STUCK IN THE MIDDLE: My fiancé and I had a ménage a trio with a casual acquaintance of ours. It went well and we all enjoyed ourselves but our friend has been texting and calling my husband-to-be more frequently as of late and it’s pissing me off. We’ve been getting in arguments about it and I’m not sure where to draw the line. I’d like to have the experience again, but I don’t want an open relationship. Is a good balance between the two even possible?
Dear Three’s Company,
You need to set boundaries with your husband and this casual acquaintance in regards to an appropriate frequency of communication (if one exists). If you find that this experience has birthed insecurities, jealousy and mistrust, it’s possible that a polyamorous relationship isn’t in the cards for you. Take some time to find out what your boundaries are and what you’re comfortable with. It is human nature to become attached to an individual one is sexually intimate with, but if your husband-to-be cannot understand why communicating with this casual acquaintance on a more frequent basis causes you distress, then you need to reevaluate your relationship with him. Don’t compromise your sexual and emotional boundaries for the sake of appeasing your partner.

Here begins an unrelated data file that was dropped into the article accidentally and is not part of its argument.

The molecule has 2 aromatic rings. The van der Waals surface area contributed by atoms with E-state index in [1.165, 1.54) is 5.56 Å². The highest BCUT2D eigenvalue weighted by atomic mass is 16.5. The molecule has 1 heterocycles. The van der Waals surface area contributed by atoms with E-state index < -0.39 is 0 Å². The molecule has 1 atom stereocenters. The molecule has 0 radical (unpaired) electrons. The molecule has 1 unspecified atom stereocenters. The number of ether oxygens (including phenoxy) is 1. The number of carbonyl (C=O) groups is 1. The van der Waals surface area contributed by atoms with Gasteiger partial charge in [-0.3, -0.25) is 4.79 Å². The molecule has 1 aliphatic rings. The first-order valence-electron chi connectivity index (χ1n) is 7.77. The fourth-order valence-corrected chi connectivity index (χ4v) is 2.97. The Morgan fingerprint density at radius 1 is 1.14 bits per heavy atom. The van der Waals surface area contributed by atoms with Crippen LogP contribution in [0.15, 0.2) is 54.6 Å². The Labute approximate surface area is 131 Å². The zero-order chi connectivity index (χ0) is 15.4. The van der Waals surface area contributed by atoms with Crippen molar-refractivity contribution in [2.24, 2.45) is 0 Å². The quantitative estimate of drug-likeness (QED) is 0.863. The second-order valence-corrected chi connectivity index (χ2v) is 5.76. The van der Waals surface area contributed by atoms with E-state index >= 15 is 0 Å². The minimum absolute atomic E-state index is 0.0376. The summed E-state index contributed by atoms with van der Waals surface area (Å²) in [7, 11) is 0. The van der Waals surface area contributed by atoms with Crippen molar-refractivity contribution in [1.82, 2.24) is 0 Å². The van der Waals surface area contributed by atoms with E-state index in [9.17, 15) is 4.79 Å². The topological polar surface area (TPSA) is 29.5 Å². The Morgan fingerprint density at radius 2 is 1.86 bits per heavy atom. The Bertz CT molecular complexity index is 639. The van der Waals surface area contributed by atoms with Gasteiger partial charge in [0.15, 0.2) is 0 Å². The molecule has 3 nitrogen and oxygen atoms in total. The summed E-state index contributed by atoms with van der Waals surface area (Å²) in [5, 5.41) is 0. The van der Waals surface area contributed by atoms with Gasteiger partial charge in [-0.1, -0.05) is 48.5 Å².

Do everyone’s parents insist they get married, or just mine? Since my late twenties it’s every visit. I’m almost 40 so it’s getting ridiculous. Does it ever end?
-Single and Satisfied
Dear Single and Satisfied,
Your parents should be more concerned with your happiness and well-being than your marital status. Many people confuse the two and end up putting unnecessary pressure and unreasonable expectations on their children. The Bureau of Labor Statistics reports that just over half of American adults are now single, so you’re actually part of a growing majority. If your parents’ comments are making you uncomfortable, tell them about it. You need to let them know they’re mistaken about their assumptions about what makes you happy and what you want for your future. My advice: live the best life you can live for yourself without dragging the chains of other’s expectations through it.